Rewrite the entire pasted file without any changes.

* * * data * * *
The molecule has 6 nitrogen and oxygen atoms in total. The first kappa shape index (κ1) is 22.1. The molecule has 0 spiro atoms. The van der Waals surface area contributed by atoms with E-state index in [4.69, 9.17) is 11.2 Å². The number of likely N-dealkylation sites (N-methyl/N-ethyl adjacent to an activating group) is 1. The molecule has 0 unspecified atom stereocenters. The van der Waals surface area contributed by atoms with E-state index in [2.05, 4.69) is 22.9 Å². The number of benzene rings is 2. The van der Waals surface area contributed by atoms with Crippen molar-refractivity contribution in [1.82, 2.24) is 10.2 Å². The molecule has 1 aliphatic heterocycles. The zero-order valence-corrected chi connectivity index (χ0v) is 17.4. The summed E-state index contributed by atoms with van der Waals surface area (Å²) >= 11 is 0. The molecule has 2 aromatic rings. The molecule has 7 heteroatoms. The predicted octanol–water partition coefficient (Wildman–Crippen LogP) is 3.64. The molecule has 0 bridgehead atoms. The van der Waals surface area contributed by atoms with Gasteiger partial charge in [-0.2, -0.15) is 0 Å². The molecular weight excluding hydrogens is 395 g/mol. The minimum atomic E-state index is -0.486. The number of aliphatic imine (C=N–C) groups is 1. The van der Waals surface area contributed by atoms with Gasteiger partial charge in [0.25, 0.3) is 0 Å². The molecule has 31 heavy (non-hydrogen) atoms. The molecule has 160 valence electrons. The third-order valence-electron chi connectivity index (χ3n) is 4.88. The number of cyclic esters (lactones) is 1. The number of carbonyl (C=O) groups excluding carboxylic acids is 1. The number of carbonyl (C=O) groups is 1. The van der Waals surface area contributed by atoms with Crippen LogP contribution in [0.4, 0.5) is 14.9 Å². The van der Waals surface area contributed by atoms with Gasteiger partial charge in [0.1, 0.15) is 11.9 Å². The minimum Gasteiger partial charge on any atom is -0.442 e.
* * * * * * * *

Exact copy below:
The molecule has 6 nitrogen and oxygen atoms in total. The first kappa shape index (κ1) is 22.1. The molecule has 0 spiro atoms. The van der Waals surface area contributed by atoms with E-state index in [4.69, 9.17) is 11.2 Å². The number of likely N-dealkylation sites (N-methyl/N-ethyl adjacent to an activating group) is 1. The molecule has 0 unspecified atom stereocenters. The van der Waals surface area contributed by atoms with E-state index in [2.05, 4.69) is 22.9 Å². The number of benzene rings is 2. The van der Waals surface area contributed by atoms with Crippen molar-refractivity contribution in [1.82, 2.24) is 10.2 Å². The molecule has 1 aliphatic heterocycles. The zero-order valence-corrected chi connectivity index (χ0v) is 17.4. The summed E-state index contributed by atoms with van der Waals surface area (Å²) >= 11 is 0. The molecule has 2 aromatic rings. The molecule has 7 heteroatoms. The predicted octanol–water partition coefficient (Wildman–Crippen LogP) is 3.64. The molecule has 0 bridgehead atoms. The van der Waals surface area contributed by atoms with Gasteiger partial charge in [-0.2, -0.15) is 0 Å². The molecular weight excluding hydrogens is 395 g/mol. The minimum atomic E-state index is -0.486. The number of aliphatic imine (C=N–C) groups is 1. The van der Waals surface area contributed by atoms with Gasteiger partial charge in [0.25, 0.3) is 0 Å². The molecule has 31 heavy (non-hydrogen) atoms. The molecule has 160 valence electrons. The third-order valence-electron chi connectivity index (χ3n) is 4.88. The number of cyclic esters (lactones) is 1. The number of carbonyl (C=O) groups excluding carboxylic acids is 1. The number of carbonyl (C=O) groups is 1. The van der Waals surface area contributed by atoms with Crippen LogP contribution in [0.4, 0.5) is 14.9 Å². The van der Waals surface area contributed by atoms with Gasteiger partial charge in [0.1, 0.15) is 11.9 Å². The minimum Gasteiger partial charge on any atom is -0.442 e.